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|Thursday, August 12th, 2010|
I am irritated that Dublin Bikes registration
requires (a) a post code, which we don't have yet in this city and (b) a mobile phone number. I am also irritated that a subscription is renewed automatically. The word "cancel" does not appear in the conditions.
I am pleased to see that the company will use a customer's contact details only to contact the customer, and then only in relation to their subscription and the service.
|Sunday, June 20th, 2010|
|Wednesday, February 17th, 2010|
|Sunday, February 14th, 2010|
My modern Greek is non-existent, but I trust the reporter when he says that these protestors
are chanting "this is Greece, not Ireland, we the workers will resist
Very different indeed.
|Tuesday, February 9th, 2010|
|Melon, but not cauli.
Trying to do research on d'internet on growing the Sweetheart variety of melons (specifically
: in containers) in the week before St Valentine's day produces a lot of noise.
|Wednesday, August 26th, 2009|
This short film, Sinead's Hand
, has been posted on YouTube. It was screened at the Dublin Lesbian and Gay Film Festival earlier this month (although that version contained a credit, acknowledging the US-made short film Permission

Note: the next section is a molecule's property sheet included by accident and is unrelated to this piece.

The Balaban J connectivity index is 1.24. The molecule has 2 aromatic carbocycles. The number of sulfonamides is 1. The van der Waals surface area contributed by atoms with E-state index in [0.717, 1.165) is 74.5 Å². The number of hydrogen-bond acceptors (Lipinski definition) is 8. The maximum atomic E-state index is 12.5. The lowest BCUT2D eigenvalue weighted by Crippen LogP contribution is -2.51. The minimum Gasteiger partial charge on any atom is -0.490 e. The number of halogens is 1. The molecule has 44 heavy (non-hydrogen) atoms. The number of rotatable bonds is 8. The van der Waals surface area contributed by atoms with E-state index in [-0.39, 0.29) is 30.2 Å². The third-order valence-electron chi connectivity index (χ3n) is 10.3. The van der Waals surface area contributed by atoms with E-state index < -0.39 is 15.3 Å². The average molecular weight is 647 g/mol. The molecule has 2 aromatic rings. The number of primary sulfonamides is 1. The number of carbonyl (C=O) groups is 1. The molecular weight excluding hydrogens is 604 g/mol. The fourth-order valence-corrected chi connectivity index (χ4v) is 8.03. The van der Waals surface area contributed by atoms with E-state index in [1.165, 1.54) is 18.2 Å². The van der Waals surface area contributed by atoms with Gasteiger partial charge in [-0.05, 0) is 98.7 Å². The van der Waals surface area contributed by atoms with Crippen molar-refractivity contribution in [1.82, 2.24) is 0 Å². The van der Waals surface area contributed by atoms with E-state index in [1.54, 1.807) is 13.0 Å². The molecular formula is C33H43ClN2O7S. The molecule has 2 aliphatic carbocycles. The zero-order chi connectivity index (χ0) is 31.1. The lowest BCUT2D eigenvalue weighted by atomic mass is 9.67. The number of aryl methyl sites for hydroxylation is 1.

|Friday, August 21st, 2009|
|The state's objective with tax is?
If I am reading a short enough report
from the Department of Finance correctly, my government's objective is to get the wealthy to pay 20% tax. And this is while others, not in that high-pay category, are required to pay 41% on a significant dollop of their income.
WTF. Or please tell me I have misunderstood the report.
|Thursday, June 25th, 2009|
|Sunday, June 21st, 2009|
|While we are voting
Seeing as we will be getting out those ballot boxes in the autumn, could I suggest we put this on the agenda?
Twenty-seventh Amendment of the Constitution Bill, 2009
TWENTY-SEVENTH AMENDMENT OF THE CONSTITUTION BILL,
Mar a tionscnáodh
ARRANGEMENT OF SECTIONS
1. Amendment of Article 35 of the Constitution.
TWENTY-SEVENTH AMENDMENT OF THE CONSTITUTION BILL,
AN ACT TO AMEND THE CONSTITUTION.
WHEREAS by virtue of Article 46 of the Constitution any provision of the Constitution may be amended in the manner provided by that Article:
AND WHEREAS it is proposed to amend Article 35 of the Constitution:
BE IT THEREFORE ENACTED BY THE OIREACHTAS AS FOLLOWS:
1.–(1) Article 35 of the Constitution is hereby amended as follows:
(a) in the Irish text – [...],
(b) in the English text –
(i) the insertion of “except as provided for in section 6” after the word “office”, and
(ii) the insert of the following section after section 5–
“6 The remuneration of a judge may be reduced during her or his continuance in office only when and to the same extent that a reduction in pay is applied to a significant proportion of workers who remuneration is supplied from public funds.”.
2.–(1) The amendment of the Constitution effected by this Act shall be called the Twenty-seventh Amendment of the Constitution.